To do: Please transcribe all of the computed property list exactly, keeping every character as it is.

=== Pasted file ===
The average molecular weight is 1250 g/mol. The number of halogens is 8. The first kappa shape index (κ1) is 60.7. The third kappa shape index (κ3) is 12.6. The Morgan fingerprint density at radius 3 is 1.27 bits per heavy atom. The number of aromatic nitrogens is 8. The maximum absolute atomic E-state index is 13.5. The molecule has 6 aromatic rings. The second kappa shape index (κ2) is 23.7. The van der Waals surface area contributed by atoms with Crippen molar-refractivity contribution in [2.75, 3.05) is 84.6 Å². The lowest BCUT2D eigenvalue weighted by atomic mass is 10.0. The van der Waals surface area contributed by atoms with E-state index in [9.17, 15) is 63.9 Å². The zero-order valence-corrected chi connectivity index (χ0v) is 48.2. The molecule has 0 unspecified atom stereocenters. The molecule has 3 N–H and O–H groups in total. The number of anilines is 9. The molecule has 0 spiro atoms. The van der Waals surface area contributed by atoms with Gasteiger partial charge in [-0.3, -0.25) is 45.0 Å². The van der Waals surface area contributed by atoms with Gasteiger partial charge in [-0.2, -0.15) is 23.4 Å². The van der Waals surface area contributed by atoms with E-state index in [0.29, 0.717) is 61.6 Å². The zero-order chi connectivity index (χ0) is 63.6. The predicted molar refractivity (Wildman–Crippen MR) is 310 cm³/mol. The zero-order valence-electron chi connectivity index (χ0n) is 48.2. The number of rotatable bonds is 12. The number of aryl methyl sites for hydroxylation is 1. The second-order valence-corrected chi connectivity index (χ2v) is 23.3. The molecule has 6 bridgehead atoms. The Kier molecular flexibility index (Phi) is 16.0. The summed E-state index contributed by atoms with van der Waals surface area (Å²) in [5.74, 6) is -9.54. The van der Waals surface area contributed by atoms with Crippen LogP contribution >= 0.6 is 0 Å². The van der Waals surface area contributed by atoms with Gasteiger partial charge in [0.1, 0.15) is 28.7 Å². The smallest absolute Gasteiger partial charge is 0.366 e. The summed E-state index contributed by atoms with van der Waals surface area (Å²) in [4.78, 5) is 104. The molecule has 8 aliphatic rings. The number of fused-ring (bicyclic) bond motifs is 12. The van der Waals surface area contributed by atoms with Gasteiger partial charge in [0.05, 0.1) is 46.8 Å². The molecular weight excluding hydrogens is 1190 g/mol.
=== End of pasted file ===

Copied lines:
The average molecular weight is 1250 g/mol. The number of halogens is 8. The first kappa shape index (κ1) is 60.7. The third kappa shape index (κ3) is 12.6. The Morgan fingerprint density at radius 3 is 1.27 bits per heavy atom. The number of aromatic nitrogens is 8. The maximum absolute atomic E-state index is 13.5. The molecule has 6 aromatic rings. The second kappa shape index (κ2) is 23.7. The van der Waals surface area contributed by atoms with Crippen molar-refractivity contribution in [2.75, 3.05) is 84.6 Å². The lowest BCUT2D eigenvalue weighted by atomic mass is 10.0. The van der Waals surface area contributed by atoms with E-state index in [9.17, 15) is 63.9 Å². The zero-order valence-corrected chi connectivity index (χ0v) is 48.2. The molecule has 0 unspecified atom stereocenters. The molecule has 3 N–H and O–H groups in total. The number of anilines is 9. The molecule has 0 spiro atoms. The van der Waals surface area contributed by atoms with Gasteiger partial charge in [-0.3, -0.25) is 45.0 Å². The van der Waals surface area contributed by atoms with Gasteiger partial charge in [-0.2, -0.15) is 23.4 Å². The van der Waals surface area contributed by atoms with E-state index in [0.29, 0.717) is 61.6 Å². The zero-order chi connectivity index (χ0) is 63.6. The predicted molar refractivity (Wildman–Crippen MR) is 310 cm³/mol. The zero-order valence-electron chi connectivity index (χ0n) is 48.2. The number of rotatable bonds is 12. The number of aryl methyl sites for hydroxylation is 1. The second-order valence-corrected chi connectivity index (χ2v) is 23.3. The molecule has 6 bridgehead atoms. The Kier molecular flexibility index (Phi) is 16.0. The summed E-state index contributed by atoms with van der Waals surface area (Å²) in [5.74, 6) is -9.54. The van der Waals surface area contributed by atoms with Crippen LogP contribution >= 0.6 is 0 Å². The van der Waals surface area contributed by atoms with Gasteiger partial charge in [0.1, 0.15) is 28.7 Å². The smallest absolute Gasteiger partial charge is 0.366 e. The summed E-state index contributed by atoms with van der Waals surface area (Å²) in [4.78, 5) is 104. The molecule has 8 aliphatic rings. The number of fused-ring (bicyclic) bond motifs is 12. The van der Waals surface area contributed by atoms with Gasteiger partial charge in [0.05, 0.1) is 46.8 Å². The molecular weight excluding hydrogens is 1190 g/mol.